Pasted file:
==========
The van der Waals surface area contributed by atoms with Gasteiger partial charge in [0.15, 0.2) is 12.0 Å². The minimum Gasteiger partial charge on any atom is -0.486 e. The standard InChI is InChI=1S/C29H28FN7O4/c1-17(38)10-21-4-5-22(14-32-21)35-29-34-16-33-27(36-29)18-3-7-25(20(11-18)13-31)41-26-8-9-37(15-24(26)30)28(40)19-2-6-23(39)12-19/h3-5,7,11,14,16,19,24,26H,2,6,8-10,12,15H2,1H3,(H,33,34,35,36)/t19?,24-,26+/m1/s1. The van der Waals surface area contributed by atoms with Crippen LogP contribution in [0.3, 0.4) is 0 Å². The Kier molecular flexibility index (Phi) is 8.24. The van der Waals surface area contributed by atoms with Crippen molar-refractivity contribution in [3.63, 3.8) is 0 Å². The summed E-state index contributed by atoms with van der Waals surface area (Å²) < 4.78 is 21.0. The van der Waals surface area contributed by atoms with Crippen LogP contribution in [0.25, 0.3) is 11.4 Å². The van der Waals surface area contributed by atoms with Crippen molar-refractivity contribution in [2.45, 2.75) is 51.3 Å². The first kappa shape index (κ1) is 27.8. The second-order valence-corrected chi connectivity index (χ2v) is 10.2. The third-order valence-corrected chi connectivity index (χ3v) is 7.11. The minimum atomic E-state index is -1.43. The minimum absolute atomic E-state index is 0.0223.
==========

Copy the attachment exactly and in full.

The van der Waals surface area contributed by atoms with Gasteiger partial charge in [0.15, 0.2) is 12.0 Å². The minimum Gasteiger partial charge on any atom is -0.486 e. The standard InChI is InChI=1S/C29H28FN7O4/c1-17(38)10-21-4-5-22(14-32-21)35-29-34-16-33-27(36-29)18-3-7-25(20(11-18)13-31)41-26-8-9-37(15-24(26)30)28(40)19-2-6-23(39)12-19/h3-5,7,11,14,16,19,24,26H,2,6,8-10,12,15H2,1H3,(H,33,34,35,36)/t19?,24-,26+/m1/s1. The van der Waals surface area contributed by atoms with Crippen LogP contribution in [0.3, 0.4) is 0 Å². The Kier molecular flexibility index (Phi) is 8.24. The van der Waals surface area contributed by atoms with Crippen molar-refractivity contribution in [3.63, 3.8) is 0 Å². The summed E-state index contributed by atoms with van der Waals surface area (Å²) < 4.78 is 21.0. The van der Waals surface area contributed by atoms with Crippen LogP contribution in [0.25, 0.3) is 11.4 Å². The van der Waals surface area contributed by atoms with Crippen molar-refractivity contribution in [2.45, 2.75) is 51.3 Å². The first kappa shape index (κ1) is 27.8. The second-order valence-corrected chi connectivity index (χ2v) is 10.2. The third-order valence-corrected chi connectivity index (χ3v) is 7.11. The minimum atomic E-state index is -1.43. The minimum absolute atomic E-state index is 0.0223.